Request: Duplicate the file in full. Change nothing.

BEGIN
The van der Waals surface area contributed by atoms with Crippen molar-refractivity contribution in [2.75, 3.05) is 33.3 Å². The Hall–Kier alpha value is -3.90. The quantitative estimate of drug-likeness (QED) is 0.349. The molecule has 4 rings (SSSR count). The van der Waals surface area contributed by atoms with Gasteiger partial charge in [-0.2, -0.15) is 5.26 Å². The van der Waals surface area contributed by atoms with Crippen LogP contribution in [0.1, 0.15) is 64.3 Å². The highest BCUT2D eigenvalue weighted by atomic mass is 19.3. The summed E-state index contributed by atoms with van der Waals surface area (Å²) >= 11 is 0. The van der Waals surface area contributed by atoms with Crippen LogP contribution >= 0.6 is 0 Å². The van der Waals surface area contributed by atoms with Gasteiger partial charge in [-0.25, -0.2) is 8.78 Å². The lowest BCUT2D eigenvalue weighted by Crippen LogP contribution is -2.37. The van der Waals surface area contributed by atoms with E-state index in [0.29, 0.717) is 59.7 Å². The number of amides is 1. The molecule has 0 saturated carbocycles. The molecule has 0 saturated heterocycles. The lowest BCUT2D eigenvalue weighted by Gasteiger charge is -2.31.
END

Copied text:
The van der Waals surface area contributed by atoms with Crippen molar-refractivity contribution in [2.75, 3.05) is 33.3 Å². The Hall–Kier alpha value is -3.90. The quantitative estimate of drug-likeness (QED) is 0.349. The molecule has 4 rings (SSSR count). The van der Waals surface area contributed by atoms with Gasteiger partial charge in [-0.2, -0.15) is 5.26 Å². The van der Waals surface area contributed by atoms with Crippen LogP contribution in [0.1, 0.15) is 64.3 Å². The highest BCUT2D eigenvalue weighted by atomic mass is 19.3. The summed E-state index contributed by atoms with van der Waals surface area (Å²) >= 11 is 0. The van der Waals surface area contributed by atoms with Crippen LogP contribution >= 0.6 is 0 Å². The van der Waals surface area contributed by atoms with Gasteiger partial charge in [-0.25, -0.2) is 8.78 Å². The lowest BCUT2D eigenvalue weighted by Crippen LogP contribution is -2.37. The van der Waals surface area contributed by atoms with E-state index in [0.29, 0.717) is 59.7 Å². The number of amides is 1. The molecule has 0 saturated carbocycles. The molecule has 0 saturated heterocycles. The lowest BCUT2D eigenvalue weighted by Gasteiger charge is -2.31.